The Innovation Agency North West Coast AHSN has provided a range of support materials to Liverpool Women’s and other units in the region to help raise the profile of the bundle. These include posters for display in staff meeting areas, quick reference cards that can be secured to ID cards, branded mugs and pens, and a quiz that teams can use to check their knowledge.
In addition to improving the safety of maternity services, the Better Births five-year forward view for maternity care highlights the importance of giving women more choice in their pregnancy care.
To support conversations between clinicians and expectant mothers about antenatal steroid use, another element of the pre-term optimisation bundle, the Innovation Agency North West Coast AHSN is developing an information leaflet. The leaflet is being co-produced with a local women’s group and aims to present the key facts in a straightforward way to pregnant women to help them to make informed decisions about their care. Maternity units across the region will be provided with the leaflet as part of the local patient safety collaborative’s work.
University Hospitals Plymouth (UHP) and South West AHSN are also placing a focus on antenatal steroid optimisation, as part of the project Perinatal Excellence to Reduce Injury in Premature birth (PERIPrem) led by the West of England AHSN in partnership with the South West AHSN and South West Neonatal Network. The UHP maternity and neonatal team presented an evaluation of their pre-term birth steroid data at a national MatNeoSIP action learning set held in December 2022.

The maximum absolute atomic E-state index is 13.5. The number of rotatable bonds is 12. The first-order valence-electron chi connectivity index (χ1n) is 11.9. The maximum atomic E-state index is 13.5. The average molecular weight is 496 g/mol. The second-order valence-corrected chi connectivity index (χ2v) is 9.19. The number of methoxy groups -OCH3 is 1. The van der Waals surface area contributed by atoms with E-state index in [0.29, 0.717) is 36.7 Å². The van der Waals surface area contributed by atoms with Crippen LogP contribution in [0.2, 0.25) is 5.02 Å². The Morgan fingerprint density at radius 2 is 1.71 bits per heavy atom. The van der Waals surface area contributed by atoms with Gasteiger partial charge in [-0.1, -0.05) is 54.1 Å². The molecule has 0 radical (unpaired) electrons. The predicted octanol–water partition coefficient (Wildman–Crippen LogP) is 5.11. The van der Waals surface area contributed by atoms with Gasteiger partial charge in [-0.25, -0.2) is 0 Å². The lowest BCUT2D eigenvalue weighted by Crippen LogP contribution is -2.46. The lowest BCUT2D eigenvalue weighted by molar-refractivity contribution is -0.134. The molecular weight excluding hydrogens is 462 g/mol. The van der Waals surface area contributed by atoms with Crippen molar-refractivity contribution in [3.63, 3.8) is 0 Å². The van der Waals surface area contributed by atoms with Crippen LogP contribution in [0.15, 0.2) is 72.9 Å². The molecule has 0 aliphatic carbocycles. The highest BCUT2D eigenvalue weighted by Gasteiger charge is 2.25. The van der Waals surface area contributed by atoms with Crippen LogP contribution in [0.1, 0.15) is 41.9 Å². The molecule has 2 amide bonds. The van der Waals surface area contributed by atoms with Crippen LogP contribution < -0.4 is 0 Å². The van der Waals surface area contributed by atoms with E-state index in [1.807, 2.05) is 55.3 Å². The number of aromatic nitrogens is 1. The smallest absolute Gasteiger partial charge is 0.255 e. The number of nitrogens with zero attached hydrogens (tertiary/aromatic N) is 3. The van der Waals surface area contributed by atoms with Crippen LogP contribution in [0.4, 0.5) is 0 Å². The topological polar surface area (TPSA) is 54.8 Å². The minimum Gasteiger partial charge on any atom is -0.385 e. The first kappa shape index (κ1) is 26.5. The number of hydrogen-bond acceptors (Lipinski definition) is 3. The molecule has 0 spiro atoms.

Maternity and neonatal staff at UHP have taken action to ensure that steroid administration plans consider the timing of planned births, which are usually during the day, to maximise the potential for giving an optimally timed and complete course of antenatal steroids. UHP staff are taking more time to understand underlying risk factors in how women present in order to effectively time steroid administration.
The national picture for optimising steroid use in maternity care is positive with around twice the number of Trusts taking up this element of the bundle compared with the previous year.
Cheryl Crocker, AHSN Patient Safety Director commented:
“It’s exciting to see such wide collaboration within local areas and nationally to support the delivery of the MatNeoSIP pre-term birth optimisation bundle. The action learning sets are a brilliant tool for clinical staff and are a valuable addition to the support being provided by patient safety collaboratives across the country. The programme is about saving babies’ lives and it’s wonderful to see that maternity and neonatal teams are seeing such positive outcomes for babies, women and their families.”
Across the country, the preterm optimisation bundle is showing continued adoption with close to five elements being taken up by 65% of Trusts.
Find out more about the work of the AHSN Network Patient Safety Collaboratives.